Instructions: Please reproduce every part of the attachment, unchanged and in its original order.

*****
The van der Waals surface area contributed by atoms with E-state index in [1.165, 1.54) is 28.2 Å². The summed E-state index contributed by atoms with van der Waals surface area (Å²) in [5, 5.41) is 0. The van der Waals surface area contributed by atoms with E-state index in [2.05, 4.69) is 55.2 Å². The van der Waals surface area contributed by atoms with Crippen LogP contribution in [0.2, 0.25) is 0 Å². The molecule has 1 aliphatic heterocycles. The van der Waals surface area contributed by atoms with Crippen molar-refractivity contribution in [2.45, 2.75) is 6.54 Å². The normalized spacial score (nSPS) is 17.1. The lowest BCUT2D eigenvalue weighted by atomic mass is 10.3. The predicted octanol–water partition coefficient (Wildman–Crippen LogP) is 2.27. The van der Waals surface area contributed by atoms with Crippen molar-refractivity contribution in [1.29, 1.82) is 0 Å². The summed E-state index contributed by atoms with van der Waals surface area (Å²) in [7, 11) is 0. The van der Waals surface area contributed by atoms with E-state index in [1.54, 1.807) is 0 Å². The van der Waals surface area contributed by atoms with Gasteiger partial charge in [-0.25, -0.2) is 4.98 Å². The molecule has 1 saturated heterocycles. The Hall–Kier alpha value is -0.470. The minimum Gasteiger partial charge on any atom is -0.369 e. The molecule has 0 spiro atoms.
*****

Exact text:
The van der Waals surface area contributed by atoms with E-state index in [1.165, 1.54) is 28.2 Å². The summed E-state index contributed by atoms with van der Waals surface area (Å²) in [5, 5.41) is 0. The van der Waals surface area contributed by atoms with E-state index in [2.05, 4.69) is 55.2 Å². The van der Waals surface area contributed by atoms with Crippen LogP contribution in [0.2, 0.25) is 0 Å². The molecule has 1 aliphatic heterocycles. The van der Waals surface area contributed by atoms with Crippen molar-refractivity contribution in [2.45, 2.75) is 6.54 Å². The normalized spacial score (nSPS) is 17.1. The lowest BCUT2D eigenvalue weighted by atomic mass is 10.3. The predicted octanol–water partition coefficient (Wildman–Crippen LogP) is 2.27. The van der Waals surface area contributed by atoms with Crippen molar-refractivity contribution in [1.29, 1.82) is 0 Å². The summed E-state index contributed by atoms with van der Waals surface area (Å²) in [7, 11) is 0. The van der Waals surface area contributed by atoms with E-state index in [1.54, 1.807) is 0 Å². The van der Waals surface area contributed by atoms with Gasteiger partial charge in [-0.25, -0.2) is 4.98 Å². The molecule has 1 saturated heterocycles. The Hall–Kier alpha value is -0.470. The minimum Gasteiger partial charge on any atom is -0.369 e. The molecule has 0 spiro atoms.